I will say right away, that I am definitely not an expert in this area. I am the farthest from it and have a lot of learning to do. Regardless of this, I feel as though my first year has given me some form of experience. My first year went by with a flash of light in vivid detail and the lessons learned along the way were extraordinary. The following are tips and tricks in different subcategories of college and what worked for me.
Places: There are a few different types of places to study. Depending on the atmosphere you prefer, changing where you decide to study can change. Here are a few examples.
-Typing an essay- I would choose a quieter place, like the library or your dorm room. But I would caution that dorm rooms can be distracting (from my own experience lol). If you choose your dorm room, keep noise to a dull roar and the tv off. If you like the sound of rain, I recommend using this website: www.rainymood.com. I love it when I need to drown out sound and focus.
-Making notecards- I usually go to the student union, where it typically is louder, but if it gets too loud then I move.
-Doing an assignment: I like a medium traffic area like where people don't sit down but pass by. Where my dining center is, underneath is a hallway type area where people pass by. That way I can put my headphones in and there isn't a lot of noise and I can ignore people without being rude.
-Group project meetings: I had a group project that ended up going very well. We met about every week and had a group message going on Facebook messenger.
There are a few other places I like: the upstairs of the library, Starbucks, and the lounge at the end of my hall in my dorm. There are pros and cons to each one, so changing up the scenery happens a lot for me. What you like and what kind of environment you like, where you study will change based on that.
Favorite pens: Papermate flair in medium and Pilot G-2 in .7 or .5
My laptop if writing a paper or my tablet if I am just writing a short assignment or accessing google drive.
I like studying between my classes at the student union to refresh what I learned in class, and before five. Sometimes I do end up studying until 3 am, but hey, it happens.
Programs/Apps: two words. Google Calendar. The first week of school my professor recommended using this program and I am so happy I started using it. In addition to the online version with my laptop, I also bought an app for my iPhone that syncs with it. The name of it is "CalenMob" on the app store. The full version is a little pricey, but there are free versions when you search "Google Calendar."
Agenda: I recently purchased a planner from PlumPaper Designs and I am pretty excited about it. There are many styles and kinds to choose from. In the past I have just used the one that my university, but I think if I had a bigger size, it would be easier and clearer to read. Buy something that you will use and like.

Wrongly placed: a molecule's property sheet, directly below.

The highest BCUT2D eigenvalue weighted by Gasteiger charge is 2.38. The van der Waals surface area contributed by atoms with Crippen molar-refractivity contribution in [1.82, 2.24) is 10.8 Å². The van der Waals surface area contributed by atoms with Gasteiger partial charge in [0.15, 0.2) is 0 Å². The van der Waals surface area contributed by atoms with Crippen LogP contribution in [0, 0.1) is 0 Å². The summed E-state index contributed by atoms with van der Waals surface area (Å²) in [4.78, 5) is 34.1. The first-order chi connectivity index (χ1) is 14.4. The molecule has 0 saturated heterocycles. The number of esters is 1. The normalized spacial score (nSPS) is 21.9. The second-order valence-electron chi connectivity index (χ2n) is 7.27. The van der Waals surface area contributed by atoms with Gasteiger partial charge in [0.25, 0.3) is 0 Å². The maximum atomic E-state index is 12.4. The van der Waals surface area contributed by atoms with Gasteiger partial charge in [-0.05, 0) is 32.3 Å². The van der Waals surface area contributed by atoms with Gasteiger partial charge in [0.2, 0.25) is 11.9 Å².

Systems: color-code, color-code, color-code. Assign each class a color and stick with it. Use the colors in your planner and google calendar. Some people use the same color pens when they take notes, but that's a little too pedantic.
*Quick tip: At the end of each week (when things are in full swing), I like to plan the next week out. Write all the last minute things that I want to get done the next week and add as the week progresses. During the weekend I make a to do list of things I want to get done or projects I want to get a head start on and that way I will be ahead of the game (at least a little bit).
Where to sit: If given the choice, I will always sit in the front. I can see the whole board and I can hear the professor much more clearly. Just make sure to take note of the professor's policy on where to sit based on your note taking strategy. For a couple of my classes, if I wanted to take notes on a laptop, I would have to sit in the back and some wouldn't allow laptops in class due to the distraction of others.
Syllabi: After you get each syllabus for class, put them all in one place. Sit down with each one and put the tentative schedule in your planner/google calendar. Especially test and project due dates. Compiling all of these dates will help in short term planning in the future.
Talk to them. Get to know them. Introduce yourself after the first lecture. It is a lot easier asking for advice when they are able to make a connection from your name to your face. It can be intimidating but they are people just like you...just older and wiser. Make as much contact you can in the classroom as well as by email. Just make sure that you use proper grammar. Nothing is more embarrassing than misspelling a common word in an email. Keep it professional.
Things you should get....but are not on your checklist
-An extra phone charger
-Stand up lamp (read your dorm rules)
-Travel mugs for water or coffee
They tell you over and over in summer orientation that "college isn't high school." You will soon realize this. Treat it like a job and take it seriously. Learn a lot, but have fun in the process. My first year was a whirlwind of learning and exciting experiences. Have fun at orientation and get ready! Summer will end sooner than you think!